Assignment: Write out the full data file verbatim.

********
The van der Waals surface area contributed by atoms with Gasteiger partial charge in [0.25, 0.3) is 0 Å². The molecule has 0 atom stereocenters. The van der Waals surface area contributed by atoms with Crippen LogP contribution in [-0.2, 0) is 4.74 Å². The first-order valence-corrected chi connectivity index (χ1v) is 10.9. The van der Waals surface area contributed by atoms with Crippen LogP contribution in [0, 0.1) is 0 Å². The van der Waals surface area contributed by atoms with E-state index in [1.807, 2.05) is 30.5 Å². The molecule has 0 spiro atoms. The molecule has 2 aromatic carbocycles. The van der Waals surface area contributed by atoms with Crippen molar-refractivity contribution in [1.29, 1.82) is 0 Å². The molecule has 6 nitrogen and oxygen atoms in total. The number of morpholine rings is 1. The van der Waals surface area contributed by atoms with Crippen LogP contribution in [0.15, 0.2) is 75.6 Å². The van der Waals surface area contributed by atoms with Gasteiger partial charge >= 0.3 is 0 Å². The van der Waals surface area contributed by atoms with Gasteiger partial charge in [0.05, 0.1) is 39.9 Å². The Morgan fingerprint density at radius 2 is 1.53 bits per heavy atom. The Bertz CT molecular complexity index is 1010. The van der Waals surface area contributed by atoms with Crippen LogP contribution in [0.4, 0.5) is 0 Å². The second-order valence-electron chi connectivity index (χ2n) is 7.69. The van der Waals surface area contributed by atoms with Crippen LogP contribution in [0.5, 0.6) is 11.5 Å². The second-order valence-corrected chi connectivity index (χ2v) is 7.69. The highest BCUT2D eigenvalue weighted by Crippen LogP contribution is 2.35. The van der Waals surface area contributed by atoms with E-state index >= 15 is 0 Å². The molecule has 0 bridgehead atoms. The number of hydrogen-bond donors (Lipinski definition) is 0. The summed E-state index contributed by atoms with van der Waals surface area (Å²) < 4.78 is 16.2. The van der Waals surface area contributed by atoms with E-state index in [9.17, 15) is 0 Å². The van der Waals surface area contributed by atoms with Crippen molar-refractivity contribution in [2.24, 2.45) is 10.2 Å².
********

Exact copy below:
The van der Waals surface area contributed by atoms with Gasteiger partial charge in [0.25, 0.3) is 0 Å². The molecule has 0 atom stereocenters. The van der Waals surface area contributed by atoms with Crippen LogP contribution in [-0.2, 0) is 4.74 Å². The first-order valence-corrected chi connectivity index (χ1v) is 10.9. The van der Waals surface area contributed by atoms with Crippen LogP contribution in [0, 0.1) is 0 Å². The van der Waals surface area contributed by atoms with E-state index in [1.807, 2.05) is 30.5 Å². The molecule has 0 spiro atoms. The molecule has 2 aromatic carbocycles. The van der Waals surface area contributed by atoms with Crippen molar-refractivity contribution in [1.29, 1.82) is 0 Å². The molecule has 6 nitrogen and oxygen atoms in total. The number of morpholine rings is 1. The van der Waals surface area contributed by atoms with Crippen LogP contribution in [0.15, 0.2) is 75.6 Å². The van der Waals surface area contributed by atoms with Gasteiger partial charge >= 0.3 is 0 Å². The van der Waals surface area contributed by atoms with Gasteiger partial charge in [0.05, 0.1) is 39.9 Å². The Morgan fingerprint density at radius 2 is 1.53 bits per heavy atom. The Bertz CT molecular complexity index is 1010. The van der Waals surface area contributed by atoms with Crippen LogP contribution in [0.4, 0.5) is 0 Å². The second-order valence-electron chi connectivity index (χ2n) is 7.69. The van der Waals surface area contributed by atoms with Crippen LogP contribution in [0.5, 0.6) is 11.5 Å². The second-order valence-corrected chi connectivity index (χ2v) is 7.69. The highest BCUT2D eigenvalue weighted by Crippen LogP contribution is 2.35. The van der Waals surface area contributed by atoms with E-state index >= 15 is 0 Å². The molecule has 0 bridgehead atoms. The number of hydrogen-bond donors (Lipinski definition) is 0. The summed E-state index contributed by atoms with van der Waals surface area (Å²) < 4.78 is 16.2. The van der Waals surface area contributed by atoms with E-state index in [9.17, 15) is 0 Å². The van der Waals surface area contributed by atoms with Crippen molar-refractivity contribution in [2.24, 2.45) is 10.2 Å².